The week’s mostly steady to stronger negotiated cash fed cattle trade helped lift Cattle futures on Thursday.
Except for 30¢ lower in the back contract, Live Cattle futures closed an average of 50¢ higher.
That was despite the latest U.S. Export Sales report from USDA’s Foreign Agricultural Service. For the week ending July 6, net U.S. beef export sales of 9,500 metric tons (mt) were 23% less than the previous week and 51% less than the previous four-week average. Increases were primarily for Japan, South Korea, China, Mexico, and Taiwan.
Feeder Cattle futures closed an average of 56¢ higher.
At $133.69, the CME Feeder Cattle Index was at the highest level since the first part of March.
Choice boxed beef cutout value was 24¢ lower Thursday afternoon at $203.59/cwt. Select was 69¢ lower at $194.83.
USDA’s latest weekly Actual Slaughter Under Federal Inspection report underscores the continued recovery in beef packing capacity. Total fed cattle slaughter for the week of June 27 was 532,820 head, which was 20,029 more than the previous week–the most since the last week of March–but 5,221 head fewer than the previous year. Total cattle slaughter of 664,812 head was 19,151 head more than the previous week, but 5,499 head fewer than the previous year.
That same report speaks to the continued backlog of fed cattle, with the average dressed steer weight for the week at 896 lbs., which was 6 lbs. heavier than the previous week and 42 lbs. more than the previous year. The average dressed heifer weight of 826 lbs. was 3 lbs. heavier than the previous week and 37 lbs. heavier than the same time a year earlier.
Grain futures continued to firm and gain Thursday, helped along by weather and harvest, in the case of wheat. There was also likely some positioning ahead of the monthly World Agricultural Supply and Demand Estimates, due out Friday.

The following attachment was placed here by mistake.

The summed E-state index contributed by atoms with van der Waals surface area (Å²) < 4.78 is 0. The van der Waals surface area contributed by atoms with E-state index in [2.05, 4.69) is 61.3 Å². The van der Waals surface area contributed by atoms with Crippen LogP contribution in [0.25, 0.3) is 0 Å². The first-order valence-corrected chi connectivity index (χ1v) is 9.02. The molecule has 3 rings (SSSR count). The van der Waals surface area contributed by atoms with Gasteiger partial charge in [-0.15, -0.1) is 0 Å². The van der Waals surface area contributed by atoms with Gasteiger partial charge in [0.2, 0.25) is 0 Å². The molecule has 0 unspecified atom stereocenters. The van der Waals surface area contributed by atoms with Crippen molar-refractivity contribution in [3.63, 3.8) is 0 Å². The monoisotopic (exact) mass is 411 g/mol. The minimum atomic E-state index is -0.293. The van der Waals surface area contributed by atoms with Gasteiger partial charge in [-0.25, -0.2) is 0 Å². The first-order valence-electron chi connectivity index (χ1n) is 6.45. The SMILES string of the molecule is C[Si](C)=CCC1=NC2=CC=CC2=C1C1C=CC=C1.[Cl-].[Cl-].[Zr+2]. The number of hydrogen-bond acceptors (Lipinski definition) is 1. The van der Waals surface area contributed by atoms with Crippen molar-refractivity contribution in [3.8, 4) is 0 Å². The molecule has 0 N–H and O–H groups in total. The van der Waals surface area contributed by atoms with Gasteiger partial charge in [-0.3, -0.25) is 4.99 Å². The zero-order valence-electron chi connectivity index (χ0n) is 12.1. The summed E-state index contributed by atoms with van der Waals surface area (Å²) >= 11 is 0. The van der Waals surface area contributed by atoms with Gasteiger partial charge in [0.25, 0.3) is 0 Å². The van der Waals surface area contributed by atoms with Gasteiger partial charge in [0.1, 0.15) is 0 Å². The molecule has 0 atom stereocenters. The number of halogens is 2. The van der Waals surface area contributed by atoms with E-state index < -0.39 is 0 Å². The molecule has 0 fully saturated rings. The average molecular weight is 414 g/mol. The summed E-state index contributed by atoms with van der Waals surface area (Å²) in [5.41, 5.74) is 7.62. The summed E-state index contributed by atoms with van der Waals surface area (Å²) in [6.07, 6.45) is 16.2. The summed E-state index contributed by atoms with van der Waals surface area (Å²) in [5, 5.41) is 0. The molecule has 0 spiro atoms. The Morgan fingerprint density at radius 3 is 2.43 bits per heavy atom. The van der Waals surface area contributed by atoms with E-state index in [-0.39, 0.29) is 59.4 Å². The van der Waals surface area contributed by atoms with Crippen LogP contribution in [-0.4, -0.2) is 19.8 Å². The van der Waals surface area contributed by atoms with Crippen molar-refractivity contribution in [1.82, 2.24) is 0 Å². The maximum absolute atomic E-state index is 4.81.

The aforementioned Export Sales report was also supportive.
Net corn export sales of 599,200 mt for 2019-2020 were up 66% from the prior week and up 30% from the prior four-week average. Increases were primarily for China, Colombia, Mexico, Honduras and Nicaragua.
Net soybean export sales of 952,200 mt for 2019-2020 were up noticeably from the previous week and up 60% from the prior four-week average. Increases were primarily for China, Indonesia, Pakistan, Bangladesh and Mexico.
Corn futures closed mostly 1¢ to 2¢ higher.
Soybean futures closed 1¢ to 4¢ higher.
Major U.S. financial indices closed mixed on Thursday. While tech stocks continued to surge higher, climbing coronavirus infections in the U.S. cast a pall.
The Dow Jones Industrial Average closed 361 points lower. The S&P 500 closed 17 points lower. The NASDAQ closed 55 points higher.
“The COVID-19 pandemic continues to have devastating impacts on public health and the economies of the U.S. and many other countries. There is much uncertainty about the future impacts of COVID-19, but even in the best of circumstances, the economic impacts are enormous,” says Derrell Peel, Extension livestock marketing specialist at Oklahoma State University, in his latest market comments.
He points to the sobering GDP projections made by a host of organizations.
The U.S. Federal reserves estimates U.S. GDP this year at -6.5%. The Organization for Economic Cooperation and Development projects -7.3%, but -8.5% if there’s a secondary coronavirus outbreak. The International Monetary Fund (IMF) sees GDP at -8.0%.
Further, Peel says the Federal Reserve’s most recent forecast is for the U.S. unemployment rate this year to be 9.3%.
Peel shared this observation from the IMF:
“The COVID-19 pandemic has had a more negative impact on activity in the first half of 2020 than anticipated, and the recovery is projected to be more gradual than previously forecast. In 2021 global growth is projected at 5.4%. Overall, this would leave 2021 GDP some 6.5 percentage points lower than in the pre-COVID-19 projections of January 2020.”